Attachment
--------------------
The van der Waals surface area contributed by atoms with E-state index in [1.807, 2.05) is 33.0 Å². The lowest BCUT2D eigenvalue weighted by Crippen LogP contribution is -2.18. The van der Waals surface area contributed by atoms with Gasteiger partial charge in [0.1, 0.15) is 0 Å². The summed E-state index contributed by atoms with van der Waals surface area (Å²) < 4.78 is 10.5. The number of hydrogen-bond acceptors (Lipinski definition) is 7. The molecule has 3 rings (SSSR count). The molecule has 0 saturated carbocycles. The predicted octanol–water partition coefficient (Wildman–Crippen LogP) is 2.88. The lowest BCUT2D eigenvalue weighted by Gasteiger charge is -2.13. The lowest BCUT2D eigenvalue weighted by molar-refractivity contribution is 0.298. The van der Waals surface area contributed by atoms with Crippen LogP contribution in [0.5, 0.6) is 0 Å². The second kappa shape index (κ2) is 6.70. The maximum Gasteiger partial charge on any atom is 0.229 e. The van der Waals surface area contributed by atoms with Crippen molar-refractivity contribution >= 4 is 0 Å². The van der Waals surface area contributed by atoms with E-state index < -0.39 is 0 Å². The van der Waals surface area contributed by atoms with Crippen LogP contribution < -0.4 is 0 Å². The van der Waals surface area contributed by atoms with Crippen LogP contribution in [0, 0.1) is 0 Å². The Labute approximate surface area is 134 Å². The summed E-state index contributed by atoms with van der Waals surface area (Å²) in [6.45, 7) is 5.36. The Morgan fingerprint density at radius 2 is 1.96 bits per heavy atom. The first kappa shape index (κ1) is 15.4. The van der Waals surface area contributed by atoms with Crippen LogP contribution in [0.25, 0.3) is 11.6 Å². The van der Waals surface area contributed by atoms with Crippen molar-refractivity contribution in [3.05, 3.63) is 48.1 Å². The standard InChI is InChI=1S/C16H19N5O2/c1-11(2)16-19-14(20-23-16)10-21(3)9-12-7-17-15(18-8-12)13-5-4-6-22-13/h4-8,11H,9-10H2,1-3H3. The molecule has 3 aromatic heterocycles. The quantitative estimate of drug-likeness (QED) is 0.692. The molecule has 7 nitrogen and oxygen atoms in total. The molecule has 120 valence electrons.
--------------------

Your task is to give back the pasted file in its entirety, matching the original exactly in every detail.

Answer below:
The van der Waals surface area contributed by atoms with E-state index in [1.807, 2.05) is 33.0 Å². The lowest BCUT2D eigenvalue weighted by Crippen LogP contribution is -2.18. The van der Waals surface area contributed by atoms with Gasteiger partial charge in [0.1, 0.15) is 0 Å². The summed E-state index contributed by atoms with van der Waals surface area (Å²) < 4.78 is 10.5. The number of hydrogen-bond acceptors (Lipinski definition) is 7. The molecule has 3 rings (SSSR count). The molecule has 0 saturated carbocycles. The predicted octanol–water partition coefficient (Wildman–Crippen LogP) is 2.88. The lowest BCUT2D eigenvalue weighted by Gasteiger charge is -2.13. The lowest BCUT2D eigenvalue weighted by molar-refractivity contribution is 0.298. The van der Waals surface area contributed by atoms with Crippen LogP contribution in [0.5, 0.6) is 0 Å². The second kappa shape index (κ2) is 6.70. The maximum Gasteiger partial charge on any atom is 0.229 e. The van der Waals surface area contributed by atoms with Crippen molar-refractivity contribution >= 4 is 0 Å². The van der Waals surface area contributed by atoms with E-state index < -0.39 is 0 Å². The van der Waals surface area contributed by atoms with Crippen LogP contribution < -0.4 is 0 Å². The van der Waals surface area contributed by atoms with Crippen LogP contribution in [0, 0.1) is 0 Å². The Labute approximate surface area is 134 Å². The summed E-state index contributed by atoms with van der Waals surface area (Å²) in [6.45, 7) is 5.36. The Morgan fingerprint density at radius 2 is 1.96 bits per heavy atom. The first kappa shape index (κ1) is 15.4. The van der Waals surface area contributed by atoms with Crippen LogP contribution in [0.25, 0.3) is 11.6 Å². The van der Waals surface area contributed by atoms with Crippen molar-refractivity contribution in [3.05, 3.63) is 48.1 Å². The standard InChI is InChI=1S/C16H19N5O2/c1-11(2)16-19-14(20-23-16)10-21(3)9-12-7-17-15(18-8-12)13-5-4-6-22-13/h4-8,11H,9-10H2,1-3H3. The molecule has 3 aromatic heterocycles. The quantitative estimate of drug-likeness (QED) is 0.692. The molecule has 7 nitrogen and oxygen atoms in total. The molecule has 120 valence electrons.